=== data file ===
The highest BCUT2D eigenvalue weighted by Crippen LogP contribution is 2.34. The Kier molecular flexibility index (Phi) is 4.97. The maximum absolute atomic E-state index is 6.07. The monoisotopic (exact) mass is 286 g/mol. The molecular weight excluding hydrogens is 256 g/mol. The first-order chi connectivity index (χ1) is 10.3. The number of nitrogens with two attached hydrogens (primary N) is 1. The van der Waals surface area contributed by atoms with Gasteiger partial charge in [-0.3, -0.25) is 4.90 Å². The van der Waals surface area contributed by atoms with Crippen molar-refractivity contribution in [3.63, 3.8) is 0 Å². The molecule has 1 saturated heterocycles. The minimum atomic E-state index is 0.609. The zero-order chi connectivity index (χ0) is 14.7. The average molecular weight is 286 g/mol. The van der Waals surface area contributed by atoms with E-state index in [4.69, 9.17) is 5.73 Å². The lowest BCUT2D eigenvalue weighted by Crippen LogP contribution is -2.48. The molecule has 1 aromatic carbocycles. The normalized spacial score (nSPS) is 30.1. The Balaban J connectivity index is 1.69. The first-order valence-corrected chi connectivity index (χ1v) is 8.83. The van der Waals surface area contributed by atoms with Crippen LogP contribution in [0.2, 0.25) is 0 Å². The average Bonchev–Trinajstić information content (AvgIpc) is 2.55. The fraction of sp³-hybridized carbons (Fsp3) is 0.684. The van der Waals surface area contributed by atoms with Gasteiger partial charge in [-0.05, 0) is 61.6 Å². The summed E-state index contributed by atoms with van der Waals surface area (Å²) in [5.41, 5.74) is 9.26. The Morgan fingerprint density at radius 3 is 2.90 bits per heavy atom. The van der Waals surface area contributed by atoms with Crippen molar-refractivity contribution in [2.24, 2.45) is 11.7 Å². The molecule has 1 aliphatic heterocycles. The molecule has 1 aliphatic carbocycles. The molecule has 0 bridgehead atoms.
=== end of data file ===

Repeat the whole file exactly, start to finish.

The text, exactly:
The highest BCUT2D eigenvalue weighted by Crippen LogP contribution is 2.34. The Kier molecular flexibility index (Phi) is 4.97. The maximum absolute atomic E-state index is 6.07. The monoisotopic (exact) mass is 286 g/mol. The molecular weight excluding hydrogens is 256 g/mol. The first-order chi connectivity index (χ1) is 10.3. The number of nitrogens with two attached hydrogens (primary N) is 1. The van der Waals surface area contributed by atoms with Gasteiger partial charge in [-0.3, -0.25) is 4.90 Å². The van der Waals surface area contributed by atoms with Crippen molar-refractivity contribution in [3.63, 3.8) is 0 Å². The molecule has 1 saturated heterocycles. The minimum atomic E-state index is 0.609. The zero-order chi connectivity index (χ0) is 14.7. The average molecular weight is 286 g/mol. The van der Waals surface area contributed by atoms with E-state index in [4.69, 9.17) is 5.73 Å². The lowest BCUT2D eigenvalue weighted by Crippen LogP contribution is -2.48. The molecule has 1 aromatic carbocycles. The normalized spacial score (nSPS) is 30.1. The Balaban J connectivity index is 1.69. The first-order valence-corrected chi connectivity index (χ1v) is 8.83. The van der Waals surface area contributed by atoms with Crippen LogP contribution in [0.2, 0.25) is 0 Å². The average Bonchev–Trinajstić information content (AvgIpc) is 2.55. The fraction of sp³-hybridized carbons (Fsp3) is 0.684. The van der Waals surface area contributed by atoms with Gasteiger partial charge in [-0.05, 0) is 61.6 Å². The summed E-state index contributed by atoms with van der Waals surface area (Å²) in [5.41, 5.74) is 9.26. The Morgan fingerprint density at radius 3 is 2.90 bits per heavy atom. The van der Waals surface area contributed by atoms with Crippen molar-refractivity contribution in [2.24, 2.45) is 11.7 Å². The molecule has 1 aliphatic heterocycles. The molecule has 1 aliphatic carbocycles. The molecule has 0 bridgehead atoms.